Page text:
In these sections a circle will appear around the scene and you have to play along with the melody or the rhythm of the music. Icons will appear that represent either the left button – in my case, L1 or the right (R1). Keeping tabs on which is which is easy thanks to the colour coding, and on the rare occasion you’ll have to play them both at the same time it’s easy enough to notice, with these circular icons having a side each to match the colours.
It’s the distance between the circles that can catch you out. It may only be milliseconds, but if you don’t quite hit it correctly you’ll have to watch the entire circle play itself before you can try again. If you get it wrong you’ll lose the bonus star for the chapter. Not a huge deal but for completionists you may want to brush up on your timing. Chapters can be replayed whenever you like, so heading back to clear up your mistakes is easy enough.
If you fail enough times a position marker will follow you around the circle, and you just have to keep up with it. It will disappear once you’re back in the rhythm though, and you can make this a permanent fixture if you’re finding it particularly tricky, but you’ll be giving up the bonus stars in return.
It just never feels satisfying. And I’m not talking about slaying Through the Fire and Flames on Guitar Hero III satisfying, it’s just never rewarding. Sure, Trophies are unfathomably easy to unlock as they simply pop when you finish a chapter, but that’s about it. I got very used to just waiting for my trophies to knock out so I could carry on with the game, but I never really feel like I’ve earned my way to the next part of the story. If you mess up, help is easily provided. And it’s not like you ever play a complete song, rather you’ll work your way through a bunch of brief interludes or introductions across varying instruments.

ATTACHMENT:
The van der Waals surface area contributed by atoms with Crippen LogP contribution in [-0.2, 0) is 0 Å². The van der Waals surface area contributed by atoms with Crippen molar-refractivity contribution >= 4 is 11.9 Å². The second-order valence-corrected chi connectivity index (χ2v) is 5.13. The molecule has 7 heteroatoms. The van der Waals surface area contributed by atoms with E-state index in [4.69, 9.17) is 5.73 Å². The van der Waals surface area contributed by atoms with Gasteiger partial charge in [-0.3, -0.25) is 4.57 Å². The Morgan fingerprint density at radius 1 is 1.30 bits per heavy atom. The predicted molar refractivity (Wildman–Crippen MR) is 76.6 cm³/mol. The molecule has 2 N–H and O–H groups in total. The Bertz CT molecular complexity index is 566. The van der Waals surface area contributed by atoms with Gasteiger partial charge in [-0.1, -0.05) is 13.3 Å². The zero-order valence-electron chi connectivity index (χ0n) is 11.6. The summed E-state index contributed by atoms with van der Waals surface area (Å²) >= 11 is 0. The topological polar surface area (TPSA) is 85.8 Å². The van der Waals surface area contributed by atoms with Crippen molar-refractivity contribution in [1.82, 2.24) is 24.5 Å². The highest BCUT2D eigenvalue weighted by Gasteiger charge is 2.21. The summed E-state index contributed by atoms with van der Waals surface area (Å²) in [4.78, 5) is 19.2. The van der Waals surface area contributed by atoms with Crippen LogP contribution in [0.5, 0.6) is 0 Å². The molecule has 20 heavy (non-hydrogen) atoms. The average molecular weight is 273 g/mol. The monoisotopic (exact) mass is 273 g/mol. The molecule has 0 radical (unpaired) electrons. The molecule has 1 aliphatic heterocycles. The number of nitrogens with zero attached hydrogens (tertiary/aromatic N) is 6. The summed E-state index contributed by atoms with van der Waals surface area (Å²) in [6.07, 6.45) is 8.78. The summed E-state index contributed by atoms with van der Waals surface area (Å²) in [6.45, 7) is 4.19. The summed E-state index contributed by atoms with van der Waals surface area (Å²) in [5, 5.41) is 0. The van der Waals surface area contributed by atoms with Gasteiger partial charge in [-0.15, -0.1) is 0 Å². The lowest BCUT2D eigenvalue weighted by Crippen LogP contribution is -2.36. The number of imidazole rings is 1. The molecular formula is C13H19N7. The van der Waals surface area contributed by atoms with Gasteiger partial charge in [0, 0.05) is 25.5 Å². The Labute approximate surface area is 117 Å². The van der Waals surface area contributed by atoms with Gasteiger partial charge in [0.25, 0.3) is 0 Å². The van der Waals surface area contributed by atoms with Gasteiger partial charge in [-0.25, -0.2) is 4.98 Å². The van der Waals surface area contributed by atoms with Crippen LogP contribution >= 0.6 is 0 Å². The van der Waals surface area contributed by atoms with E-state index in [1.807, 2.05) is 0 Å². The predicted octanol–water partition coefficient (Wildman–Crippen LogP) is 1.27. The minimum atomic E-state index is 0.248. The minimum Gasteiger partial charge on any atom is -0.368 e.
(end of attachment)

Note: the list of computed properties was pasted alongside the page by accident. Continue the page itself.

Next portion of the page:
And well, that’s your lot really. A Musical Story is very much one thing and whilst the story is engaging and the music is really superb, it’s not anywhere near as complex or taxing as it perhaps thinks it is to the player, allowing them to really work through the game with little fuss. If you have any kind of a rhythmic brain you’ll sail through the around two-and-a-half hour runtime, and wonder if you really achieved anything at all.
There’s certainly a notion here that it’s impressive enough to warrant a full playthrough, as the story was just engaging enough that I wanted to see it through to the bitter end after being on quite the journey with this pretty awesome band, but I don’t feel the need to replay the game in any real way and that’s a shame, because this one had been on my radar and now it’s over, it didn’t particularly leave me with any lasting memories.
Featuring a gorgeous soundtrack and sumptuous visuals, A Musical Story certainly has everything going for it, but the experience as a whole feels as hollow as an acoustic guitar that was played once and never picked up again. Once it’s done, it’s done. And you won’t feel the need to return.
A Musical Story is out now on PS4/PS5 (reviewed on PS5), Xbox One, Xbox Series S|X, Nintendo Switch and PC via Steam.
Developer: Glee-Cheese Studio
Disclaimer: In order to complete this review, a copy of the game was purchased. For our full review policy, please go here.